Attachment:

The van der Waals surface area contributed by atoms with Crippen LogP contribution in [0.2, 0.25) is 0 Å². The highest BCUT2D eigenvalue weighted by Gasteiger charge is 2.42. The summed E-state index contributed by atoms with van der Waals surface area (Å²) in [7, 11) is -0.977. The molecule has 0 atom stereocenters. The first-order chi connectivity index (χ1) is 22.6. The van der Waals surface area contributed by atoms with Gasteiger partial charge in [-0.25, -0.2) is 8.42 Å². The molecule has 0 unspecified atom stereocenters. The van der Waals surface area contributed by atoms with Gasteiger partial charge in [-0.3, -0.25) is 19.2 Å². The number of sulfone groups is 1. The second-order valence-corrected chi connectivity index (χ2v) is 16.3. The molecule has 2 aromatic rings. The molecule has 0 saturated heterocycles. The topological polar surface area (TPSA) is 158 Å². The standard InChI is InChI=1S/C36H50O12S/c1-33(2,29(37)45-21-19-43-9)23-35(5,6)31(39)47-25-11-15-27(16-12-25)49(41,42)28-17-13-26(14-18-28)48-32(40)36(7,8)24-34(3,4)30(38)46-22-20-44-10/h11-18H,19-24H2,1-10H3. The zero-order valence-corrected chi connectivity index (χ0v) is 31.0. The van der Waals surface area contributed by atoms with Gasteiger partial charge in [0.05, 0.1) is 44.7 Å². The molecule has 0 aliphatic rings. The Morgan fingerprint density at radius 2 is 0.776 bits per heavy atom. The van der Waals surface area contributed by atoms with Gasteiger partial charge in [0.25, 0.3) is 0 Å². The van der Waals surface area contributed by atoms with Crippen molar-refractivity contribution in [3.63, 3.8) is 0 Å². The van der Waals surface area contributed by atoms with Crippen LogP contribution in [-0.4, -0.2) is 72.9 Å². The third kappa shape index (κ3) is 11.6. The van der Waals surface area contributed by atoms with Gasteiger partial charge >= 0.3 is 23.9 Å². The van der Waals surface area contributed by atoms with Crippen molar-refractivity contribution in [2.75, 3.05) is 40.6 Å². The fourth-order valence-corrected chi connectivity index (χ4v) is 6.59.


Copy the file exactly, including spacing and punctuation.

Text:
The van der Waals surface area contributed by atoms with Crippen LogP contribution in [0.2, 0.25) is 0 Å². The highest BCUT2D eigenvalue weighted by Gasteiger charge is 2.42. The summed E-state index contributed by atoms with van der Waals surface area (Å²) in [7, 11) is -0.977. The molecule has 0 atom stereocenters. The first-order chi connectivity index (χ1) is 22.6. The van der Waals surface area contributed by atoms with Gasteiger partial charge in [-0.25, -0.2) is 8.42 Å². The molecule has 0 unspecified atom stereocenters. The van der Waals surface area contributed by atoms with Gasteiger partial charge in [-0.3, -0.25) is 19.2 Å². The number of sulfone groups is 1. The second-order valence-corrected chi connectivity index (χ2v) is 16.3. The molecule has 2 aromatic rings. The molecule has 0 saturated heterocycles. The topological polar surface area (TPSA) is 158 Å². The standard InChI is InChI=1S/C36H50O12S/c1-33(2,29(37)45-21-19-43-9)23-35(5,6)31(39)47-25-11-15-27(16-12-25)49(41,42)28-17-13-26(14-18-28)48-32(40)36(7,8)24-34(3,4)30(38)46-22-20-44-10/h11-18H,19-24H2,1-10H3. The zero-order valence-corrected chi connectivity index (χ0v) is 31.0. The van der Waals surface area contributed by atoms with Gasteiger partial charge in [0.05, 0.1) is 44.7 Å². The molecule has 0 aliphatic rings. The Morgan fingerprint density at radius 2 is 0.776 bits per heavy atom. The van der Waals surface area contributed by atoms with Gasteiger partial charge in [0.25, 0.3) is 0 Å². The van der Waals surface area contributed by atoms with Crippen molar-refractivity contribution in [3.63, 3.8) is 0 Å². The van der Waals surface area contributed by atoms with Crippen LogP contribution in [-0.4, -0.2) is 72.9 Å². The third kappa shape index (κ3) is 11.6. The van der Waals surface area contributed by atoms with Gasteiger partial charge >= 0.3 is 23.9 Å². The van der Waals surface area contributed by atoms with Crippen molar-refractivity contribution in [2.75, 3.05) is 40.6 Å². The fourth-order valence-corrected chi connectivity index (χ4v) is 6.59.